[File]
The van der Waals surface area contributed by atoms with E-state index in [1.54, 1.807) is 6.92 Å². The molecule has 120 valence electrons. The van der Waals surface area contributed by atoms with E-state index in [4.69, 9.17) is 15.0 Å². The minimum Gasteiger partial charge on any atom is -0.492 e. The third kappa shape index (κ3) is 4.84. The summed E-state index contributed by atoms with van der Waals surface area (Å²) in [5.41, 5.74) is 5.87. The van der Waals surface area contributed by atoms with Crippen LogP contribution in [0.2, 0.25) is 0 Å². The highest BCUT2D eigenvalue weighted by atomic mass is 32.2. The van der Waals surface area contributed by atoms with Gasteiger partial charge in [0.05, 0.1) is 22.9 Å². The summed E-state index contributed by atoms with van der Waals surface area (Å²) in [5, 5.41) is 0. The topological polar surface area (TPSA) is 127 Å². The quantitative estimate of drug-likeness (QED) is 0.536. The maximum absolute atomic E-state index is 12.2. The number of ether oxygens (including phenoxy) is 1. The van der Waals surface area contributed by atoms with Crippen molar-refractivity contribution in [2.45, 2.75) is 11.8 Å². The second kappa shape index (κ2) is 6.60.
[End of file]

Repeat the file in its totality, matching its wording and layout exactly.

The van der Waals surface area contributed by atoms with E-state index in [1.54, 1.807) is 6.92 Å². The molecule has 120 valence electrons. The van der Waals surface area contributed by atoms with E-state index in [4.69, 9.17) is 15.0 Å². The minimum Gasteiger partial charge on any atom is -0.492 e. The third kappa shape index (κ3) is 4.84. The summed E-state index contributed by atoms with van der Waals surface area (Å²) in [5.41, 5.74) is 5.87. The van der Waals surface area contributed by atoms with Crippen LogP contribution in [0.2, 0.25) is 0 Å². The highest BCUT2D eigenvalue weighted by atomic mass is 32.2. The van der Waals surface area contributed by atoms with Gasteiger partial charge in [0.05, 0.1) is 22.9 Å². The summed E-state index contributed by atoms with van der Waals surface area (Å²) in [5, 5.41) is 0. The topological polar surface area (TPSA) is 127 Å². The quantitative estimate of drug-likeness (QED) is 0.536. The maximum absolute atomic E-state index is 12.2. The number of ether oxygens (including phenoxy) is 1. The van der Waals surface area contributed by atoms with Crippen molar-refractivity contribution in [2.45, 2.75) is 11.8 Å². The second kappa shape index (κ2) is 6.60.